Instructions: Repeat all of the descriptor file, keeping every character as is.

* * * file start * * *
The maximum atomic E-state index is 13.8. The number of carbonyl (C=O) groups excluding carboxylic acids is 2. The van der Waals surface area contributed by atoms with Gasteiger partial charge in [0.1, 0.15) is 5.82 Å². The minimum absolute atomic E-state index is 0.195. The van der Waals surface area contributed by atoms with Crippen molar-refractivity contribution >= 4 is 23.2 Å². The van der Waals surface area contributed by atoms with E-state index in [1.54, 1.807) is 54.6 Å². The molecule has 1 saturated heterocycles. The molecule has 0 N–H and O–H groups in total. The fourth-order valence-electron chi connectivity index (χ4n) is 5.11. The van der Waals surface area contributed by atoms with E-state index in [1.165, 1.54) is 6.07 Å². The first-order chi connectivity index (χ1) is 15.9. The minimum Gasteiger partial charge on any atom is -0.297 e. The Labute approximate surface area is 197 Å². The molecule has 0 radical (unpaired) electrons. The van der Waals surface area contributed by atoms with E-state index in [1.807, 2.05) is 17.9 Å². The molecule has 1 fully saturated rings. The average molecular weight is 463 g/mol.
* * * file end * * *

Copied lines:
The maximum atomic E-state index is 13.8. The number of carbonyl (C=O) groups excluding carboxylic acids is 2. The van der Waals surface area contributed by atoms with Gasteiger partial charge in [0.1, 0.15) is 5.82 Å². The minimum absolute atomic E-state index is 0.195. The van der Waals surface area contributed by atoms with Crippen molar-refractivity contribution >= 4 is 23.2 Å². The van der Waals surface area contributed by atoms with E-state index in [1.54, 1.807) is 54.6 Å². The molecule has 1 saturated heterocycles. The molecule has 0 N–H and O–H groups in total. The fourth-order valence-electron chi connectivity index (χ4n) is 5.11. The van der Waals surface area contributed by atoms with E-state index in [1.165, 1.54) is 6.07 Å². The first-order chi connectivity index (χ1) is 15.9. The minimum Gasteiger partial charge on any atom is -0.297 e. The Labute approximate surface area is 197 Å². The molecule has 0 radical (unpaired) electrons. The van der Waals surface area contributed by atoms with E-state index in [1.807, 2.05) is 17.9 Å². The molecule has 1 fully saturated rings. The average molecular weight is 463 g/mol.